The judge found that the mother “may benefit emotionally from moving to California because she will be with her husband . . . , but she will not benefit economically or socially. Her employment will become less secure, she frequently will travel away from home, and she will be living far from her New England friends and family.” [Note 2] The judge concluded that there “is no real advantage to [the mother] in moving to California.”
c. The best interests of the child. The judge found the following. The child was a well-adjusted, polite and friendly ten year old at the time of the trial and had no special needs. He had a good relationship with his parents and stepparents. The father and the child “have a very close father-son relationship [and the father] has been deeply involved with his son’s life.” The father visited with the child every week, coached several of the child’s sports teams, and took the child on numerous skiing, hiking, and camping vacations. The child will miss the father, who has been a “steady and important presence” in his life. “It is in [the child’s] best interests to have regular contact with [the father].”
The mother proposed a visitation schedule where the child would fly to Boston twelve times per year at a cost of $5,700. [Note 3] She would accompany him on all of the flights to Boston, but not on all of the returning flights. Many of the trips in her proposal include “red eye” flights, which would require a layover and flight change in Las Vegas, as there are no direct flights between Boston and San Luis Obispo, the nearest airport to Arroyo Grande. The father would also fly to visit the child one weekend per month. The judge found that the mother had taken “pains to submit a thoughtful and flexible visitation proposal,” but that the proposal was “impractical and unreasonable.” Not only was it financially burdensome, but “flying cross country at least once per month, particularly on overnight flights, will be tiring [for the child]. It could [also] be stressful for him to travel so frequently as an unaccompanied minor.” The possibility of the child being stranded alone in Las Vegas also concerned the judge.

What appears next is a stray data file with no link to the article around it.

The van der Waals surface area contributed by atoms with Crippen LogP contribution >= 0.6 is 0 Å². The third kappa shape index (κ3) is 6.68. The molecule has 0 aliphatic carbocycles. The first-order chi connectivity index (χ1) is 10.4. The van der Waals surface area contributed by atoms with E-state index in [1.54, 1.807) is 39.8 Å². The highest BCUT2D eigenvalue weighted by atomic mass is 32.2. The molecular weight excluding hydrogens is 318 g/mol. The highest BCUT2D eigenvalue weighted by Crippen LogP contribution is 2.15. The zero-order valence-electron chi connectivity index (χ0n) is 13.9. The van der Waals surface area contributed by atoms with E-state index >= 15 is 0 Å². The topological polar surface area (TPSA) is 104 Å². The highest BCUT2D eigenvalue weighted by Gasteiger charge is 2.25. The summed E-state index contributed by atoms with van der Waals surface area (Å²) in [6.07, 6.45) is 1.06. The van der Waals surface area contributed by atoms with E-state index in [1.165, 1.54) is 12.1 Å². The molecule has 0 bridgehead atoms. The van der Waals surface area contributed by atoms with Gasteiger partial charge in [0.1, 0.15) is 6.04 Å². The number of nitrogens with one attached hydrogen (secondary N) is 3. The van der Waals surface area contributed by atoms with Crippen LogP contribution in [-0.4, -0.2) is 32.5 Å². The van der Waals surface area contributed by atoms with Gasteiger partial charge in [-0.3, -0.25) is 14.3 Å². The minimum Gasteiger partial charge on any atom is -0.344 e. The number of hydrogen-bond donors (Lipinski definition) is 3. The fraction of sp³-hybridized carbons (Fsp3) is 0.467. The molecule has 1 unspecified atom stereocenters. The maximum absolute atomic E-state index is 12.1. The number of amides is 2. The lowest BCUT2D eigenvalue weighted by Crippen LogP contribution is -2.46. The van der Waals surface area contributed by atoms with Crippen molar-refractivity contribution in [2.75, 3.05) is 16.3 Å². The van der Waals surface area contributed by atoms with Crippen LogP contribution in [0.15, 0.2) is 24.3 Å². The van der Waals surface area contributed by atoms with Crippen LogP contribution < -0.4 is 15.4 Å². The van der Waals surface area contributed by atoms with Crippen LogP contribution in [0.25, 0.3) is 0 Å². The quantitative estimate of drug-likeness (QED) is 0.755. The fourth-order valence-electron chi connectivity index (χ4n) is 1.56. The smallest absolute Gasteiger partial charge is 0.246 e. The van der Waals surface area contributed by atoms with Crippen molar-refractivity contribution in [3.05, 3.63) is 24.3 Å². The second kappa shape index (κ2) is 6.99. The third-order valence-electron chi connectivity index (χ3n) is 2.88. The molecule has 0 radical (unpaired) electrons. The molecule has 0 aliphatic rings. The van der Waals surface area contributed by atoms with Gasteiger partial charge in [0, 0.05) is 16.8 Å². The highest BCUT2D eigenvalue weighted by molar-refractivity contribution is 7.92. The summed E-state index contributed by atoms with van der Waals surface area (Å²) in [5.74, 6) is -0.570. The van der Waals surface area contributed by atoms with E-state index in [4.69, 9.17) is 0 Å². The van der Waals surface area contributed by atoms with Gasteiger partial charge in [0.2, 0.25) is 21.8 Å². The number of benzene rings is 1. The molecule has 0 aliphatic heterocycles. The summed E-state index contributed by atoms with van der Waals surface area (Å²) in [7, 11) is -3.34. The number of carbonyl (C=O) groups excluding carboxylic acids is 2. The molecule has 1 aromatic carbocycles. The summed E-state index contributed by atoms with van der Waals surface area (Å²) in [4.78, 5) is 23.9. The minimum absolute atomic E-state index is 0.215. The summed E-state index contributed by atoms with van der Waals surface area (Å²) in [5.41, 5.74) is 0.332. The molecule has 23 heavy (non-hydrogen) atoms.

The judge “[found] that moving to California is not in [the child’s] best interests.” Accordingly, the judge denied the mother’s request for permission to remove the child to California, and it is from this denial that the mother now appeals. [Note 4]
2. Discussion. A custodial parent may not remove a minor child from the Commonwealth “without the consent of both parents, unless the [probate judge] upon cause shown otherwise orders” (emphasis added). G. L. c. 208, § 30, as amended by St. 1986, c. 462, § 9. “The words ‘upon cause shown’ mean only that removal must be in the best interests of the child.” Yannas v. Frondistou-Yannas, 395 Mass. 704 , 711 (1985) (Yannas).
In Yannas, supra at 711-712, the Supreme Judicial Court provided general guidance, listed relevant factors, and established a two-part inquiry for removal cases. The court emphasized the difficulty of removal cases and cautioned that “the issue can be resolved only on a case by case basis.” Id. at 711. In setting forth the factors to be considered in such cases, the court stressed that “[t]he effect on the child of any removal is most important.” Ibid. The court continued: “An evaluation of the best interests of the child requires attention to whether the quality of the child’s life may be improved by the change (including any improvement flowing from an improvement in the quality of the custodial parent’s life), the possible adverse effect of the elimination or curtailment of the child’s association with the noncustodial parent, and the extent to which moving or not moving will affect the emotional, physical, or developmental needs of the child.” Ibid. The interests of both the custodial and the noncustodial parents must be considered, including an assessment of alternative visitation arrangements for the noncustodial parent. Ibid.